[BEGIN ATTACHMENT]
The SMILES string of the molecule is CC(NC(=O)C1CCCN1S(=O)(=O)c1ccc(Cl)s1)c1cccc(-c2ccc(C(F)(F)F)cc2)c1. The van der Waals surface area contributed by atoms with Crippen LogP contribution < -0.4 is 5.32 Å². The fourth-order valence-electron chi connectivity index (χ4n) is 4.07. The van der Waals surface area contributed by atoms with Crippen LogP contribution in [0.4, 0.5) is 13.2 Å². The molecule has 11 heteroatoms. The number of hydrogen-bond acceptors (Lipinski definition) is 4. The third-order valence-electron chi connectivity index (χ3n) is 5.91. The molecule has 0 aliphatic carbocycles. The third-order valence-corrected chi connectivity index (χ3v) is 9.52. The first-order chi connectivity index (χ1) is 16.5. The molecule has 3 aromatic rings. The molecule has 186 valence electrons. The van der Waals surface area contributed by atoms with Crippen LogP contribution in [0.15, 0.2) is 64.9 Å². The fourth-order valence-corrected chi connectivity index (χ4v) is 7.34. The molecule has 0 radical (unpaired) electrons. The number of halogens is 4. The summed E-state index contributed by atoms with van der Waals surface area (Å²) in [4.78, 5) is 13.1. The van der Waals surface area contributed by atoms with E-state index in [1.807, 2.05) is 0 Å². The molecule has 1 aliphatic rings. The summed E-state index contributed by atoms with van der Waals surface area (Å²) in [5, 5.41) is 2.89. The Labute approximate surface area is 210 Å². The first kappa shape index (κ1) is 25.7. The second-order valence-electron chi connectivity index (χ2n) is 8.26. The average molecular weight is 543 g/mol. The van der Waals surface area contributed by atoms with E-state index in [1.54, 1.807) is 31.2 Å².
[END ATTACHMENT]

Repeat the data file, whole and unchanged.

The SMILES string of the molecule is CC(NC(=O)C1CCCN1S(=O)(=O)c1ccc(Cl)s1)c1cccc(-c2ccc(C(F)(F)F)cc2)c1. The van der Waals surface area contributed by atoms with Crippen LogP contribution < -0.4 is 5.32 Å². The fourth-order valence-electron chi connectivity index (χ4n) is 4.07. The van der Waals surface area contributed by atoms with Crippen LogP contribution in [0.4, 0.5) is 13.2 Å². The molecule has 11 heteroatoms. The number of hydrogen-bond acceptors (Lipinski definition) is 4. The third-order valence-electron chi connectivity index (χ3n) is 5.91. The molecule has 0 aliphatic carbocycles. The third-order valence-corrected chi connectivity index (χ3v) is 9.52. The first-order chi connectivity index (χ1) is 16.5. The molecule has 3 aromatic rings. The molecule has 186 valence electrons. The van der Waals surface area contributed by atoms with Crippen LogP contribution in [0.15, 0.2) is 64.9 Å². The fourth-order valence-corrected chi connectivity index (χ4v) is 7.34. The molecule has 0 radical (unpaired) electrons. The number of halogens is 4. The summed E-state index contributed by atoms with van der Waals surface area (Å²) in [4.78, 5) is 13.1. The van der Waals surface area contributed by atoms with E-state index in [1.807, 2.05) is 0 Å². The molecule has 1 aliphatic rings. The summed E-state index contributed by atoms with van der Waals surface area (Å²) in [5, 5.41) is 2.89. The Labute approximate surface area is 210 Å². The first kappa shape index (κ1) is 25.7. The second-order valence-electron chi connectivity index (χ2n) is 8.26. The average molecular weight is 543 g/mol. The van der Waals surface area contributed by atoms with E-state index in [1.54, 1.807) is 31.2 Å².